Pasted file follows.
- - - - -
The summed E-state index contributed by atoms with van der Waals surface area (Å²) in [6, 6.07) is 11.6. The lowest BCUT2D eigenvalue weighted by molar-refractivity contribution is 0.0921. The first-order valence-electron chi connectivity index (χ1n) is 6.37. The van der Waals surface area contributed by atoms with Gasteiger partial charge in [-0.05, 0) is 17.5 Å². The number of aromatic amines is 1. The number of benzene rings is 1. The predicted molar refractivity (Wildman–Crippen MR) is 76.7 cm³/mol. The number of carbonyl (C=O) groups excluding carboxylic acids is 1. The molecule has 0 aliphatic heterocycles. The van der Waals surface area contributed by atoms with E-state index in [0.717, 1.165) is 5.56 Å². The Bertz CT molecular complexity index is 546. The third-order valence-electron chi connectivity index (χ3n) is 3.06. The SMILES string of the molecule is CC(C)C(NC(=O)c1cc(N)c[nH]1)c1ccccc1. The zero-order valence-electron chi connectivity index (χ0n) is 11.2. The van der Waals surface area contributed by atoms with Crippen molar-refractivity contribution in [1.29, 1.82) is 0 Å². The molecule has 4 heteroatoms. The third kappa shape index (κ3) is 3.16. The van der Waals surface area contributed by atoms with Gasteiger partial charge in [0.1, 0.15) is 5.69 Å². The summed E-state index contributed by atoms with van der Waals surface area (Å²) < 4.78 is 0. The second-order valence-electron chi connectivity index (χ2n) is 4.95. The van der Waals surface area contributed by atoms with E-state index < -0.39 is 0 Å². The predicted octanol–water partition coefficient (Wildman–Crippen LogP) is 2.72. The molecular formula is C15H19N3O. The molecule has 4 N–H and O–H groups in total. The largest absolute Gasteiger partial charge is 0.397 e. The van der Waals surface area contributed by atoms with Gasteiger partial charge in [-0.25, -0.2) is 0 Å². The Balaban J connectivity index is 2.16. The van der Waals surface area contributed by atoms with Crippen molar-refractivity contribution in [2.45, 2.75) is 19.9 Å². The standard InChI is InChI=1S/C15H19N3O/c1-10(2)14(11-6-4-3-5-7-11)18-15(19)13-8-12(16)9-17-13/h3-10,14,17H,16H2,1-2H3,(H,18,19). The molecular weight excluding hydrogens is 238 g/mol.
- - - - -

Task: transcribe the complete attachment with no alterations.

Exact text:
The summed E-state index contributed by atoms with van der Waals surface area (Å²) in [6, 6.07) is 11.6. The lowest BCUT2D eigenvalue weighted by molar-refractivity contribution is 0.0921. The first-order valence-electron chi connectivity index (χ1n) is 6.37. The van der Waals surface area contributed by atoms with Gasteiger partial charge in [-0.05, 0) is 17.5 Å². The number of aromatic amines is 1. The number of benzene rings is 1. The predicted molar refractivity (Wildman–Crippen MR) is 76.7 cm³/mol. The number of carbonyl (C=O) groups excluding carboxylic acids is 1. The molecule has 0 aliphatic heterocycles. The van der Waals surface area contributed by atoms with E-state index in [0.717, 1.165) is 5.56 Å². The Bertz CT molecular complexity index is 546. The third-order valence-electron chi connectivity index (χ3n) is 3.06. The SMILES string of the molecule is CC(C)C(NC(=O)c1cc(N)c[nH]1)c1ccccc1. The zero-order valence-electron chi connectivity index (χ0n) is 11.2. The van der Waals surface area contributed by atoms with Crippen molar-refractivity contribution in [1.29, 1.82) is 0 Å². The molecule has 4 heteroatoms. The third kappa shape index (κ3) is 3.16. The van der Waals surface area contributed by atoms with Gasteiger partial charge in [0.1, 0.15) is 5.69 Å². The summed E-state index contributed by atoms with van der Waals surface area (Å²) < 4.78 is 0. The second-order valence-electron chi connectivity index (χ2n) is 4.95. The van der Waals surface area contributed by atoms with E-state index < -0.39 is 0 Å². The predicted octanol–water partition coefficient (Wildman–Crippen LogP) is 2.72. The molecular formula is C15H19N3O. The molecule has 4 N–H and O–H groups in total. The largest absolute Gasteiger partial charge is 0.397 e. The van der Waals surface area contributed by atoms with Gasteiger partial charge in [-0.25, -0.2) is 0 Å². The Balaban J connectivity index is 2.16. The van der Waals surface area contributed by atoms with Crippen molar-refractivity contribution in [2.45, 2.75) is 19.9 Å². The standard InChI is InChI=1S/C15H19N3O/c1-10(2)14(11-6-4-3-5-7-11)18-15(19)13-8-12(16)9-17-13/h3-10,14,17H,16H2,1-2H3,(H,18,19). The molecular weight excluding hydrogens is 238 g/mol.